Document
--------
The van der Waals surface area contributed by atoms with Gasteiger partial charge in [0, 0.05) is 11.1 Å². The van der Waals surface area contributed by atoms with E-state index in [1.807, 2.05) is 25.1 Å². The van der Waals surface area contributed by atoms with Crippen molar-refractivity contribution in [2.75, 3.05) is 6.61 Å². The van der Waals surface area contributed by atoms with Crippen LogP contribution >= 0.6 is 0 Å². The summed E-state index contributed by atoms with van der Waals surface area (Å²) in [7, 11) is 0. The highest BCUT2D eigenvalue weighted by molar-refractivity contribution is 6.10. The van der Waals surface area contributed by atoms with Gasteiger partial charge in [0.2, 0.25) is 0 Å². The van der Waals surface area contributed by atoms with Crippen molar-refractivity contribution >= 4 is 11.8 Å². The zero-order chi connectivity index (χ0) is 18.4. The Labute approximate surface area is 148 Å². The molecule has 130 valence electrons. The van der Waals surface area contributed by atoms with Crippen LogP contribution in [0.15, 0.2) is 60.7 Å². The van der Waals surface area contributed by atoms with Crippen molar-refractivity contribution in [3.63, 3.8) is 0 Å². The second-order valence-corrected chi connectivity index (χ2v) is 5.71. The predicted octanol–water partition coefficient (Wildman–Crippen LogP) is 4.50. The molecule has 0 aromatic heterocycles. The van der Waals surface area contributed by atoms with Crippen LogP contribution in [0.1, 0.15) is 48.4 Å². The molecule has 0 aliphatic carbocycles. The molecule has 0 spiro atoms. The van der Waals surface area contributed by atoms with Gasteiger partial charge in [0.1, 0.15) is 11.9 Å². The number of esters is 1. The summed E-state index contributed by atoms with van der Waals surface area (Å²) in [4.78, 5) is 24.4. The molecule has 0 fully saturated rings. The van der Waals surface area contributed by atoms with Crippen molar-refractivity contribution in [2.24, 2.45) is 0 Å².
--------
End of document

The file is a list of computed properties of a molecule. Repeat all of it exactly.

The van der Waals surface area contributed by atoms with Gasteiger partial charge in [0, 0.05) is 11.1 Å². The van der Waals surface area contributed by atoms with E-state index in [1.807, 2.05) is 25.1 Å². The van der Waals surface area contributed by atoms with Crippen molar-refractivity contribution in [2.75, 3.05) is 6.61 Å². The van der Waals surface area contributed by atoms with Crippen LogP contribution >= 0.6 is 0 Å². The summed E-state index contributed by atoms with van der Waals surface area (Å²) in [7, 11) is 0. The highest BCUT2D eigenvalue weighted by molar-refractivity contribution is 6.10. The van der Waals surface area contributed by atoms with Gasteiger partial charge in [0.2, 0.25) is 0 Å². The van der Waals surface area contributed by atoms with Crippen molar-refractivity contribution >= 4 is 11.8 Å². The zero-order chi connectivity index (χ0) is 18.4. The Labute approximate surface area is 148 Å². The molecule has 130 valence electrons. The van der Waals surface area contributed by atoms with Crippen LogP contribution in [0.15, 0.2) is 60.7 Å². The van der Waals surface area contributed by atoms with Crippen molar-refractivity contribution in [3.63, 3.8) is 0 Å². The second-order valence-corrected chi connectivity index (χ2v) is 5.71. The predicted octanol–water partition coefficient (Wildman–Crippen LogP) is 4.50. The molecule has 0 aromatic heterocycles. The van der Waals surface area contributed by atoms with Crippen LogP contribution in [0.1, 0.15) is 48.4 Å². The molecule has 0 aliphatic carbocycles. The molecule has 0 spiro atoms. The van der Waals surface area contributed by atoms with Gasteiger partial charge in [0.1, 0.15) is 11.9 Å². The number of esters is 1. The summed E-state index contributed by atoms with van der Waals surface area (Å²) in [4.78, 5) is 24.4. The molecule has 0 fully saturated rings. The van der Waals surface area contributed by atoms with Crippen molar-refractivity contribution in [2.24, 2.45) is 0 Å².